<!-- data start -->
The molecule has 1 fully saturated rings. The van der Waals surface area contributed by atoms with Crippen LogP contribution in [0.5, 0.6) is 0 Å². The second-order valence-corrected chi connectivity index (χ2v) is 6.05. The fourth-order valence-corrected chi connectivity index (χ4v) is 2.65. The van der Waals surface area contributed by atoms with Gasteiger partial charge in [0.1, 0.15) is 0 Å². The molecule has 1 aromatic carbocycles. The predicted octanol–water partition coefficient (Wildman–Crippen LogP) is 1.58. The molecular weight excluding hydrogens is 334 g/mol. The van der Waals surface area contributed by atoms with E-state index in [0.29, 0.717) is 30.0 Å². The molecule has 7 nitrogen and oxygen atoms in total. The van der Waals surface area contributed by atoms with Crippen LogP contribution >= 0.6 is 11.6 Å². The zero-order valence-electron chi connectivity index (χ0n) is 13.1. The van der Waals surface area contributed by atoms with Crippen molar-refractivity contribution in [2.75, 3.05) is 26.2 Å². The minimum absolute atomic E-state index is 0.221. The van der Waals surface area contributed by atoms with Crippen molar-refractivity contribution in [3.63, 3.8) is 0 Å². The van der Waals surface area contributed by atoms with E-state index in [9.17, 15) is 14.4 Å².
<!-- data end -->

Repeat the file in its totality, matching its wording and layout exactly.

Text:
The molecule has 1 fully saturated rings. The van der Waals surface area contributed by atoms with Crippen LogP contribution in [0.5, 0.6) is 0 Å². The second-order valence-corrected chi connectivity index (χ2v) is 6.05. The fourth-order valence-corrected chi connectivity index (χ4v) is 2.65. The van der Waals surface area contributed by atoms with Gasteiger partial charge in [0.1, 0.15) is 0 Å². The molecule has 1 aromatic carbocycles. The predicted octanol–water partition coefficient (Wildman–Crippen LogP) is 1.58. The molecular weight excluding hydrogens is 334 g/mol. The van der Waals surface area contributed by atoms with E-state index in [0.29, 0.717) is 30.0 Å². The molecule has 7 nitrogen and oxygen atoms in total. The van der Waals surface area contributed by atoms with Crippen LogP contribution >= 0.6 is 11.6 Å². The zero-order valence-electron chi connectivity index (χ0n) is 13.1. The van der Waals surface area contributed by atoms with Crippen molar-refractivity contribution in [2.75, 3.05) is 26.2 Å². The minimum absolute atomic E-state index is 0.221. The van der Waals surface area contributed by atoms with Crippen molar-refractivity contribution in [3.63, 3.8) is 0 Å². The van der Waals surface area contributed by atoms with E-state index in [9.17, 15) is 14.4 Å².